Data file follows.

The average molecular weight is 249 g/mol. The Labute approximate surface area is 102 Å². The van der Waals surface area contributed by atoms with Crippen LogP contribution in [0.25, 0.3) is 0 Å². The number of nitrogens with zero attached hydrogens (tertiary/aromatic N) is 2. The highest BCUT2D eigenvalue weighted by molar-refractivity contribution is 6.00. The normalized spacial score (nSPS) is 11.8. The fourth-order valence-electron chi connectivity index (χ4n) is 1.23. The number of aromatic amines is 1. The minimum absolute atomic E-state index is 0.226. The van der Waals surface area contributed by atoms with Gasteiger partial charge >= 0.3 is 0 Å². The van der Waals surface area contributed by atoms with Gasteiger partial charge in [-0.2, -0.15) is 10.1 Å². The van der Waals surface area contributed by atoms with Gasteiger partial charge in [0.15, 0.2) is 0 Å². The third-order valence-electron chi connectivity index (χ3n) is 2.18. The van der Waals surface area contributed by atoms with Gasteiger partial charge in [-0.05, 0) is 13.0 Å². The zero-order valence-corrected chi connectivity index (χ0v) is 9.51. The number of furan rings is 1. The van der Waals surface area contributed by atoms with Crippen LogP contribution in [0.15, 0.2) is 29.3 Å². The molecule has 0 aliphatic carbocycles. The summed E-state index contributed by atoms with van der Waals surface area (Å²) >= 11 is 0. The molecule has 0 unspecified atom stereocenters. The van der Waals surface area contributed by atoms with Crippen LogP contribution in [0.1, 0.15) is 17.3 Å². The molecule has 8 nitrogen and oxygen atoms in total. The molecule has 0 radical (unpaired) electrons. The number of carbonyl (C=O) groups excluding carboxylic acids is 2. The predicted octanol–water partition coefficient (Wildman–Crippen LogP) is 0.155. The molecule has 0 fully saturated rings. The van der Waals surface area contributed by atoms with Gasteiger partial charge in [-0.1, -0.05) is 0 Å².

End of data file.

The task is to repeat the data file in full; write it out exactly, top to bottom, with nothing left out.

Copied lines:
The average molecular weight is 249 g/mol. The Labute approximate surface area is 102 Å². The van der Waals surface area contributed by atoms with Crippen LogP contribution in [0.25, 0.3) is 0 Å². The number of nitrogens with zero attached hydrogens (tertiary/aromatic N) is 2. The highest BCUT2D eigenvalue weighted by molar-refractivity contribution is 6.00. The normalized spacial score (nSPS) is 11.8. The fourth-order valence-electron chi connectivity index (χ4n) is 1.23. The number of aromatic amines is 1. The minimum absolute atomic E-state index is 0.226. The van der Waals surface area contributed by atoms with Gasteiger partial charge >= 0.3 is 0 Å². The van der Waals surface area contributed by atoms with Gasteiger partial charge in [-0.2, -0.15) is 10.1 Å². The van der Waals surface area contributed by atoms with Gasteiger partial charge in [0.15, 0.2) is 0 Å². The third-order valence-electron chi connectivity index (χ3n) is 2.18. The van der Waals surface area contributed by atoms with Gasteiger partial charge in [-0.05, 0) is 13.0 Å². The zero-order valence-corrected chi connectivity index (χ0v) is 9.51. The number of furan rings is 1. The van der Waals surface area contributed by atoms with Crippen LogP contribution in [0.15, 0.2) is 29.3 Å². The molecule has 0 aliphatic carbocycles. The summed E-state index contributed by atoms with van der Waals surface area (Å²) >= 11 is 0. The molecule has 0 unspecified atom stereocenters. The van der Waals surface area contributed by atoms with Crippen LogP contribution in [0.1, 0.15) is 17.3 Å². The molecule has 8 nitrogen and oxygen atoms in total. The molecule has 0 radical (unpaired) electrons. The number of carbonyl (C=O) groups excluding carboxylic acids is 2. The predicted octanol–water partition coefficient (Wildman–Crippen LogP) is 0.155. The molecule has 0 fully saturated rings. The van der Waals surface area contributed by atoms with Gasteiger partial charge in [-0.1, -0.05) is 0 Å².